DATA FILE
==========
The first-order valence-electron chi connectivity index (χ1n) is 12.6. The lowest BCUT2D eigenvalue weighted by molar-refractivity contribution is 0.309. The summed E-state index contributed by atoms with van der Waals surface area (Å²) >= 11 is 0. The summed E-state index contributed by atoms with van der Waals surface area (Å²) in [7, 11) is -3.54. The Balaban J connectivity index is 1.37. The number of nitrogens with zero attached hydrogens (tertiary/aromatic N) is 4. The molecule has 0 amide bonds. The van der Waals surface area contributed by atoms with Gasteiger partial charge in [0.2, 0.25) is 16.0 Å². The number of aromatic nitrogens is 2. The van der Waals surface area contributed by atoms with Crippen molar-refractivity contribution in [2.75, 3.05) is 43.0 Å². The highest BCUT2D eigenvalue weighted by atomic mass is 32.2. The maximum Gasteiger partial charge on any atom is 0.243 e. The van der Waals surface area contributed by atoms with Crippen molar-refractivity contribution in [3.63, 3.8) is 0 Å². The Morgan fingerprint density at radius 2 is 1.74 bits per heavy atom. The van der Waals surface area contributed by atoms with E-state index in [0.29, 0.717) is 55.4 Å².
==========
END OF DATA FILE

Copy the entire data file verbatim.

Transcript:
The first-order valence-electron chi connectivity index (χ1n) is 12.6. The lowest BCUT2D eigenvalue weighted by molar-refractivity contribution is 0.309. The summed E-state index contributed by atoms with van der Waals surface area (Å²) >= 11 is 0. The summed E-state index contributed by atoms with van der Waals surface area (Å²) in [7, 11) is -3.54. The Balaban J connectivity index is 1.37. The number of nitrogens with zero attached hydrogens (tertiary/aromatic N) is 4. The molecule has 0 amide bonds. The van der Waals surface area contributed by atoms with Gasteiger partial charge in [0.2, 0.25) is 16.0 Å². The number of aromatic nitrogens is 2. The van der Waals surface area contributed by atoms with Crippen molar-refractivity contribution in [2.75, 3.05) is 43.0 Å². The highest BCUT2D eigenvalue weighted by atomic mass is 32.2. The maximum Gasteiger partial charge on any atom is 0.243 e. The van der Waals surface area contributed by atoms with Crippen molar-refractivity contribution in [3.63, 3.8) is 0 Å². The Morgan fingerprint density at radius 2 is 1.74 bits per heavy atom. The van der Waals surface area contributed by atoms with E-state index in [0.29, 0.717) is 55.4 Å².